Date of Award


Degree Type

Honors College Thesis

Academic Program

Forensics BS


Criminal Justice

First Advisor

Marie Danforth, Ph.D.

Second Advisor

Janet Donaldson, Ph.D.

Third Advisor

Sabine Heinhorst, Ph.D.

Advisor Department

Anthropology and Sociology; Criminal Justice


Forensic taphonomy involves the use of forensic techniques to determine the post mortem interval of a corpse. There are many factors that are known to influence the rate of decomposition, such as the temperature, season, soil type, moisture potential of the soil, and presence of insects or other decomposers. Previous studies in this field have focused primarily on decomposition patterns in mountainous environments in terms of terrestrial habitats or strictly aquatic environments, leaving this particular aspect of coastal settings to be unexplored.

To study these effects, the superior portion of a female pig was buried in sandy soil in mid-October in Ocean Springs, MS. The site was a couple of meters from the edge of Halstead Bayou that directly empties into the Gulf of Mexico about 0.1 miles away. The corpse was checked weekly, with a variety of qualitative observations being made. During the first week, the corpse was bloated, and the body deflated. Advanced decomposition began four weeks after burial, and continued until the cessation of the observations after the eleventh week. Due to the winter and sandy conditions, insect activity was severely limited, and thus, the rate of decomposition was slower than studies performed in warmer environments with a less sandy soil. The salinity of the bayou water did not appear to have an effect on the decomposition. The results of this experiment followed the original expectation that the variables would slow decomposition, and further research in different settings would provide additional insight into decay patterns.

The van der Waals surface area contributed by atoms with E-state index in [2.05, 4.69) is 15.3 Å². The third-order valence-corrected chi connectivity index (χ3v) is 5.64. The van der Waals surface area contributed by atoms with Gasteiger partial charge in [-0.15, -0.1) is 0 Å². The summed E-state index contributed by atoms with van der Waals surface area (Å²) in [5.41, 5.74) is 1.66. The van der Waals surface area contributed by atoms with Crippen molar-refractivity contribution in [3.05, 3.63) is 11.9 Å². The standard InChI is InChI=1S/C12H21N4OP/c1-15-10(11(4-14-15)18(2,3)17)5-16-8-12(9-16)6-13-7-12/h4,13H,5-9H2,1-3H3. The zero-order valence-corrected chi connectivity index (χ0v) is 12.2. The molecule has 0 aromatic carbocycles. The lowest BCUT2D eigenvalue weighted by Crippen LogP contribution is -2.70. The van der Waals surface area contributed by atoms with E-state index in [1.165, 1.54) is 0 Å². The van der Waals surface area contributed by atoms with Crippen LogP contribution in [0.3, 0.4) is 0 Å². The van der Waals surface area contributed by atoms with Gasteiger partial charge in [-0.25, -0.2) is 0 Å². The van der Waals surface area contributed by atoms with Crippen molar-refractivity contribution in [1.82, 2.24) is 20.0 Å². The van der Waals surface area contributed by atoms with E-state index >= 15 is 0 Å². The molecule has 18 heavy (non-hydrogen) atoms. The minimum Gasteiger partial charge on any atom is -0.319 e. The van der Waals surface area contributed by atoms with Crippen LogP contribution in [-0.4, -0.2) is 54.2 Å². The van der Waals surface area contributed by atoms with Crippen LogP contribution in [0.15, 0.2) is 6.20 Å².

Keywords: Forensic taphonomy, entomology, decomposition, post mortem interval, coastal environments, bayou